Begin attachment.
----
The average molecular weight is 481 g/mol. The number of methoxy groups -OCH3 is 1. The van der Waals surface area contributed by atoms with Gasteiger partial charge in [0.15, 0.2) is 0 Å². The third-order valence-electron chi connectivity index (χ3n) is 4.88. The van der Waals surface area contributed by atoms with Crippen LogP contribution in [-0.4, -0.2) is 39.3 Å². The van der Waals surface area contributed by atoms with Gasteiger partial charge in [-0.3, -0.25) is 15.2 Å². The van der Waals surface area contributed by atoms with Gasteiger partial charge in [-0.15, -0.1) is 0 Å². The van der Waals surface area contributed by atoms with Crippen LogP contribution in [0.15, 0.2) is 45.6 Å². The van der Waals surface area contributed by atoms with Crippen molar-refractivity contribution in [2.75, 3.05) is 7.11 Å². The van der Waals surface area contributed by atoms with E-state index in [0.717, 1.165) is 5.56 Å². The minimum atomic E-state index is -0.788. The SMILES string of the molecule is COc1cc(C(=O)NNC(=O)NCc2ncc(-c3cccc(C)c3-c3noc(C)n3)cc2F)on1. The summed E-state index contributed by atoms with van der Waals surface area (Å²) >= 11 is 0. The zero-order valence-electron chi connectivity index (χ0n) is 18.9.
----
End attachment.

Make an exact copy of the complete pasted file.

The average molecular weight is 481 g/mol. The number of methoxy groups -OCH3 is 1. The van der Waals surface area contributed by atoms with Gasteiger partial charge in [0.15, 0.2) is 0 Å². The third-order valence-electron chi connectivity index (χ3n) is 4.88. The van der Waals surface area contributed by atoms with Crippen LogP contribution in [-0.4, -0.2) is 39.3 Å². The van der Waals surface area contributed by atoms with Gasteiger partial charge in [-0.3, -0.25) is 15.2 Å². The van der Waals surface area contributed by atoms with Gasteiger partial charge in [-0.15, -0.1) is 0 Å². The van der Waals surface area contributed by atoms with Crippen LogP contribution in [0.15, 0.2) is 45.6 Å². The van der Waals surface area contributed by atoms with Crippen molar-refractivity contribution in [2.75, 3.05) is 7.11 Å². The van der Waals surface area contributed by atoms with E-state index in [0.717, 1.165) is 5.56 Å². The minimum atomic E-state index is -0.788. The SMILES string of the molecule is COc1cc(C(=O)NNC(=O)NCc2ncc(-c3cccc(C)c3-c3noc(C)n3)cc2F)on1. The summed E-state index contributed by atoms with van der Waals surface area (Å²) >= 11 is 0. The zero-order valence-electron chi connectivity index (χ0n) is 18.9.